I have some experience with this in my past relationship as my ex had a fairly explosive temper whereas I am more of a slow burn and it would take me a while for me to get angry but once I got to that point it was hard to let things go. The problem that I had was that my ex was fairly combative/argumentative and would lash out, which is something I would never do. I would feel that I was prioritizing the relationship by choosing to let things go before they happened or bringing them up calmly. Whereas he would really go for the jugular and say all manner of nasty things. I would find it hard to let go as it really felt like a betrayal to me and the things that were said were pretty awful whereas I feel that there are still rules during arguments, you still need to remember that you love this person. Similarly, he would then book things like dinners and then flare up again when I “wasn’t over it yet”. But I don’t think you can really dictate how long someone’s hurt should last. He often felt that I should get over it and move on and similarly accused me of “holding grudges”. Whereas I felt that he spoke to me abusively and disrespected me and it wasn’t cool. The reality is that neither of these conflict resolution styles are particularly healthy and they’re certainly not effective, rather they create more issues than they resolve. If it continues this way all it will do is create distance between you both. So you need to sit down and work out how you are going to meet in the middle, rather than just wish the other person was more like you. You need to stop exploding at each other and making excuses for that, and have a rule that if things get heated, you put a pin in it and walk away and revisit on another day when you can talk about it calmly. Ask your partner what his ideal conflict resolution style would be and vice versa and you both need to work towards creating that. IMO the “letting it go” after the argument has already been had is way too late, there’s obviously damage that’s being done during the fight and so strategies need to be implemented earlier.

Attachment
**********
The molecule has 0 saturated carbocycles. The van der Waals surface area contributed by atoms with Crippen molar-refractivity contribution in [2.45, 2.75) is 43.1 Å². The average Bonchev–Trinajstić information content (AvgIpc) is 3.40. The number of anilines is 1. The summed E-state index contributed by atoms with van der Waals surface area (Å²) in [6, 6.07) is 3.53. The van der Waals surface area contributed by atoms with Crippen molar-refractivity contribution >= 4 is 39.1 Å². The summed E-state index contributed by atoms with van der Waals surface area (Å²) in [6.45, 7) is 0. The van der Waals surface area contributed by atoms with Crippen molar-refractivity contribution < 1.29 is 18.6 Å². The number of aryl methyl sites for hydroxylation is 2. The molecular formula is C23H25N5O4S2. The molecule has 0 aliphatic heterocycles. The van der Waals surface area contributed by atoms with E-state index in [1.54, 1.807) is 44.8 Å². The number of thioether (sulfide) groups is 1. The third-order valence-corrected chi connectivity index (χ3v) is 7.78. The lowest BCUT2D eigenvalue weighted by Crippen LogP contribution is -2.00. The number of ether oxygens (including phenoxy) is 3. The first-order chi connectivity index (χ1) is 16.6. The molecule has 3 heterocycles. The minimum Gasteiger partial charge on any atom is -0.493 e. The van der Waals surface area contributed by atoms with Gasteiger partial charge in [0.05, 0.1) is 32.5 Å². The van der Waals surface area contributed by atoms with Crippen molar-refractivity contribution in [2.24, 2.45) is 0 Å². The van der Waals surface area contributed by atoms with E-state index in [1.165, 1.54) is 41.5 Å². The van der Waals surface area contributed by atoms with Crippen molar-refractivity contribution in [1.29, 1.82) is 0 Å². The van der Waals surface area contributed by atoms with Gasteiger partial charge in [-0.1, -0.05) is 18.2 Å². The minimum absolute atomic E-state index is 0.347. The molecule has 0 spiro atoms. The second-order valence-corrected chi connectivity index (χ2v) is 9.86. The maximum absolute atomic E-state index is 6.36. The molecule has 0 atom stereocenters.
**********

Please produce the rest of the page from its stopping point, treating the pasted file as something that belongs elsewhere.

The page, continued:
Hello Elizabeth Louise, when we are first in a r/lationship and experiencing the honeymoon period, we can cope with emotional abuse, but as time progresses then this emotional abuse can become too dominating and affect us in so many different ways that can go against our principles, that's when it becomes a problem.

Best wishes.


Thanks Tony

I have really thought about what you said and I'll take this advice on board. I'll try suggesting marriage counselling again.

We need a plan and to learn how to vent and listen actively when we are both calm and when things get heated to both know how to pull the pin and revisit when we are both calm.

We have been married for 15 years but for the last 2 years, more recently he has been threatening divorce in anger in fights like this. This is what happened this week.

That really affected me. I have been upset all week and yesterday i was really not OK, not myself and I had lost hope.